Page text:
Chamaeleo (Trioceros) quadricornis

Scientific name Common name(s) alternate scientific names described by year size brood

Chamaeleo (Trioceros) quadricornis

Four-horned or Cameroon Bearded Chameleon none
see a species list of Chamaeleo
Tornier 1899 Medium Eggs

Mature individuals top out at an average total length of 10" to 15" (25 to 37 cm) for males, with females running 2" to 3" (5 to 7 cm) shorter but with a slightly stockier build. In captivity, a healthy quad can live for over 5 years. They are only moderately aggressive toward conspecifics and keepers.

C. quadricornis is native to a handful of semi-isolated upper montane cloud forest areas in Cameroon and possibly, Nigeria. There are also some reports of it occupying hilly savannah edge.

C. quadricornis possesses a high casque but lacks occipital lobes. Despite its name, males actually exhibit 3 pairs of small rostral horns but the posterior pair may be undeveloped. A row of conical scales forms a ventral crest, most pronounced in the gular region and becoming progressively smaller toward the cloaca. On the back and proximal 1/3 of the tail there is a sail-fin. It is for this reason that some pet shops may mis-label C. quadricornis as a "sail-fin chameleon" thereby confusing it with C. montium. While males sport horns and a high tail fin, some females occasionally develop rudimentary horn buds and possess at least partial tail fins. Body scalation is heterogeneous.

The primary body shading can vary from neon to dark forest green to even teal and powder blue or mixtures. The typical display pattern is generally bright to medium green with wave-like washes of dilute bluish white or parchment along the upper sides. The casque (top of the head) usually sports distinct robin's egg blue or burnt orange spotting surrounding a tan to burnt orange oblong central core. Claws may be a rich red color.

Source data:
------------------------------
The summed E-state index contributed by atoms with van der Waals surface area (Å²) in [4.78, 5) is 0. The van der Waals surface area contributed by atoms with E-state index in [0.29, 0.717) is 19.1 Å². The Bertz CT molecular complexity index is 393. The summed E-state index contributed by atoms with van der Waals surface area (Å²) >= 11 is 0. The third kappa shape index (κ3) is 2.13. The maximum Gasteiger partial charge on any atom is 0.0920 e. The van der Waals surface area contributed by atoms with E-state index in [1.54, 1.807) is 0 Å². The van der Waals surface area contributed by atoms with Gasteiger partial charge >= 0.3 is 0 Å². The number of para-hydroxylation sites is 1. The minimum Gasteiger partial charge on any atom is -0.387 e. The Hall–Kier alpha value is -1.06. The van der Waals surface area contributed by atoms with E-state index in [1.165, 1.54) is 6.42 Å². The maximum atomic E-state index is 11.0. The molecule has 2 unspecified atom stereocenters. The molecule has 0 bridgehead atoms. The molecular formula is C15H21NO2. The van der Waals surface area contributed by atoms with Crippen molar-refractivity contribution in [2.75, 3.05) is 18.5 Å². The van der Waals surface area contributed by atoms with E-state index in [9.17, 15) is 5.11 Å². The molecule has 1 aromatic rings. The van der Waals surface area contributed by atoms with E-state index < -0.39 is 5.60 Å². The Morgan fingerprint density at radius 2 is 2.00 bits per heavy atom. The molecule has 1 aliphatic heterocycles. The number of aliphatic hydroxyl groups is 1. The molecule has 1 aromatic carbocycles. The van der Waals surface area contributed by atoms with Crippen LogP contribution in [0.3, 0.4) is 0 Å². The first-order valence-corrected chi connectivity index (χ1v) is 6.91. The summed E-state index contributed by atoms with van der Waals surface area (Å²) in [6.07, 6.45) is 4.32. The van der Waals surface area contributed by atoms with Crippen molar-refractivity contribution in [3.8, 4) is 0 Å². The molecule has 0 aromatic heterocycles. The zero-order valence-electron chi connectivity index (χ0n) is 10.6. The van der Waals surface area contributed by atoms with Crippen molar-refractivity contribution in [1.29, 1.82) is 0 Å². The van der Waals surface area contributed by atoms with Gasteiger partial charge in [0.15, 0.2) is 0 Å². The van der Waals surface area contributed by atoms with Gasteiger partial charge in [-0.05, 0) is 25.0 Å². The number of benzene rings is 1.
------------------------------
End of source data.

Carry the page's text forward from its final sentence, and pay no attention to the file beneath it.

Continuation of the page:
Environmental Requirements: The most important factors in successfully maintaining C. quadricornis in captivity involve meeting their water and humidity requirements. The area of Cameroon where C. quadricornis originates experiences 400 inches of rain a year. The ideal daytime temperatures are 72º to 76ºF (22 to 25ºC) accompanied by a relative humidity of 70% or higher. If you cannot provide such high humidity then it is very important to provide plenty of drinking water. As with most chameleons, they also prefer a distinct 5 to 10ºF (5ºC) night time temperature drop accompanied by an increase in the relative humidity. Thus the usual recommendation for chameleons, i.e., no nightlights or under-cage heating pads, is particularly important for this species. . They tolerate regular lows into the high 50'sºF with no apparent difficulty. Consistent lows (in the low 50's F or less) or consistent highs (above 85º F) are risky and should be avoided.

Housing Concerns: Most chameleons are solitary by nature and must be housed individually. Take this into consideration before you talk yourself into buying a pair. If choosing a first chameleon then a male is strongly recommended. Females may suffer from dystocia (egg-binding) and are, therefore, more difficult to maintain than are males. Ideally you should buy or make a screen cage. This ensures good ventilation, provides walls which the chameleon can understand and climb if necessary (though watch their grip as they can hurt their feet if the mesh is sharp edged or of unsuitable size). An added benefit of a screen cage is that you can place all the lights and drip and misting systems on the outside and you can easily mist the plant leaves without opening the cage.